Myths and legends are arguably the oldest form of culture. Almost all regions of the world possess narratives of exceptional individuals who are able to triumph against tremendous odds and to live memorable and heroic lives. Crucially, in almost all of these stories, the heroic character embodies not only a set of exceptional physical attributes, but the sense of the fulfilment of a calling and a set mission or task. It is by accomplishing this, that mythical hero comes to not only embody an exceptional example of humanity, but are is also able to provide a paradigm for the potentially fulfilled life. If one is to consider the role the myths and storytelling play in contemporary life, art and cinema then both of these aspects of the heroic figure must be considered. If one does this, it becomes clear that only do heroes provide exciting stories and moral exemplars, but they may also serve as existential paradigms for those who would not usually consider themselves to be exceptional.
According to the film “Finding Joe” it is possible to one view one standard and basic story which stretches throughout world mythology and world literature. This is the story of the mythical hero, and specifically of this hero’s journey. The hero’s is a quest which is often undertaken at great risk and which may involve defeating an evil force or obtaining a magical and extremely precious object. While the nuance of the stories vary, what they hold in common is the suggestion that the hero is an individual who responds to a specific calling and who is willing to sacrifice everything in order to fulfil it. For example, the “Epic of Gilgamesh” and Homer’s “Iliad” both provide narratives of extraordinary individuals, Gilgamesh and Achilles, who must fulfil their destiny in a situation which involves a moment of commitment and decision, alongside extraordinary physical prowess. Throughout history, such heroic figures have been used to provide inspirational examples of great bravery and strength, together with providing examples of moral and existential integrity.
It is this combination of existential decision and physical power that defines the modern cinematic hero. Figures such as Superman and Batman are all shown to grapple with both their enemies and with their own conscience. Indeed, as in the case of the film the “Man of Steel,” it is often the hero’s ability to distinguish right from wrong and to make a difficult existential decision that actively separates them from a villain who may be equally powerful. Most modern cinematic heroes can also be seen to actively reflect the values of the culture in which they exist. Contemporary superheroes most often fight for law, order and democratic values and, in doing so, reflect the democratic societies that produce the stories in which they feature. This is especially true if one considers the comic book origins of figures such as Captain America who not only fought villains, but villains such the Red Skull who featured during the Cold War and were explicitly associated with communist ideology.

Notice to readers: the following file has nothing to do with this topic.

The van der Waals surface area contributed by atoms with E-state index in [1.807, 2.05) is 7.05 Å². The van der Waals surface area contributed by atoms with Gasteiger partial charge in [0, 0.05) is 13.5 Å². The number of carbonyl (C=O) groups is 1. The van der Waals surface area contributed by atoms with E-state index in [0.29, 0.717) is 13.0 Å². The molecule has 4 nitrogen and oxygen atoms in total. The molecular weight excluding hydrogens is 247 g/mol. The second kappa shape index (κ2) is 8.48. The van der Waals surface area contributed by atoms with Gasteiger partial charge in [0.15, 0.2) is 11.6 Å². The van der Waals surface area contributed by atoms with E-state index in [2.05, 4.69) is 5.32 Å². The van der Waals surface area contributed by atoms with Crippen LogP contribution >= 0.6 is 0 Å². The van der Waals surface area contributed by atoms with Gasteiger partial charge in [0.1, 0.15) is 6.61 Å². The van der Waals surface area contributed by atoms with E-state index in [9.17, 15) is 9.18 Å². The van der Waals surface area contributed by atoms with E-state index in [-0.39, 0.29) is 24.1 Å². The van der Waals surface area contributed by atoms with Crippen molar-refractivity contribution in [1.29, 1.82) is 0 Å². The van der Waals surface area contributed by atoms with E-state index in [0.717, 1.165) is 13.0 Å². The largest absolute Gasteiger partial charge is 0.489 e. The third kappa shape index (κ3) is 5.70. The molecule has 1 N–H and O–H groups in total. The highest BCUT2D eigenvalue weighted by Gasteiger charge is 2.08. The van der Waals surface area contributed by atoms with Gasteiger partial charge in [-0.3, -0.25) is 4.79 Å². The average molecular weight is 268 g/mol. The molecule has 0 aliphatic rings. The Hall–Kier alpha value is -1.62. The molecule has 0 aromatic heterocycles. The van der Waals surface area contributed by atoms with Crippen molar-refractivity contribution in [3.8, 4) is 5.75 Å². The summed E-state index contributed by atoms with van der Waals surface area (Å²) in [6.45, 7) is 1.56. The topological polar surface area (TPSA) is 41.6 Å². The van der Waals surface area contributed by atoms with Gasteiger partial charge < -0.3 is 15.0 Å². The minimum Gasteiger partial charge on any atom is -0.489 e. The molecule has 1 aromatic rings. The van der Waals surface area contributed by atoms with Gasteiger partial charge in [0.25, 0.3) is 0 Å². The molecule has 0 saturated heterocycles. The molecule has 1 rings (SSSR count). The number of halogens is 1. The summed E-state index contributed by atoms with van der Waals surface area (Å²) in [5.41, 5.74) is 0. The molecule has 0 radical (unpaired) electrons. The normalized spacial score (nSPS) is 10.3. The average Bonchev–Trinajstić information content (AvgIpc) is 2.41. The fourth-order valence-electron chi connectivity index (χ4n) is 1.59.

However, it is not simply the case that mythical hero provides a moral exemplar and an ideological mirror. Rather, “Finding Joe” also describes a process whereby the myth of the hero’s journey can be related directly to the lives of everyday people who have found a calling and have succeeded at it. The film discusses specific sport stars, musicians and artists whose lives can all be taken to be seen to provide a reflection of a heroic mythology. Such people have developed extraordinary skills and ability as the result of hard work and dedication, and as the result of firm self-belief that they were following a particular path or vocation. Without such a belief in their vocation, the film insists that the individuals would never have been able to achieve what they have done, and that, as such, the combination of existential commitment and technical skill can be seen to be as powerful for everyday individuals as it is for fictional superheroes.
It is this capacity for their story to apply to both exceptional and “ordinary” individuals that can explain both the purpose and the proliferation of heroic mythologies and of the story of the hero’s journey. Such stories speak to an essential aspect of human nature which may respond to challenges and which also seeks to find a personal sense of fulfilment in the world by accomplishing tasks which speak to a particular calling or vocation. “Finding Joe” is a film that makes this clear by featuring stories of such everyday individuals and also by insisting that every person possesses the capacity to embark upon their own heroic journey in order to achieve their desire and to grow and develop into the individual that they desire to be. Although such individuals may not appear to share characteristics with a particular culture’s dominant hero-figures, they can nonetheless be shown to follow a similar arc, and it is this arc that takes in challenge, adversity and the discovery of inner, as well as outer, strength that can be seen to at the heart of the heroic narrative itself.
In conclusion, therefore, mythologies, especially that of the hero’s journey, can seen to serve political and also moral ideologies by providing examples of exceptional conduct. On a deeper level, however, such mythologies speak to a particular way of viewing the world which is not restricted to traditionally heroic individuals, and to an existential journey that could potentially be undertaken by all people. It is this existential factor, and its capacity to appeal to all individuals which explains both the primary use and the predominance of hero-based mythologies in contemporary society, art and cinema.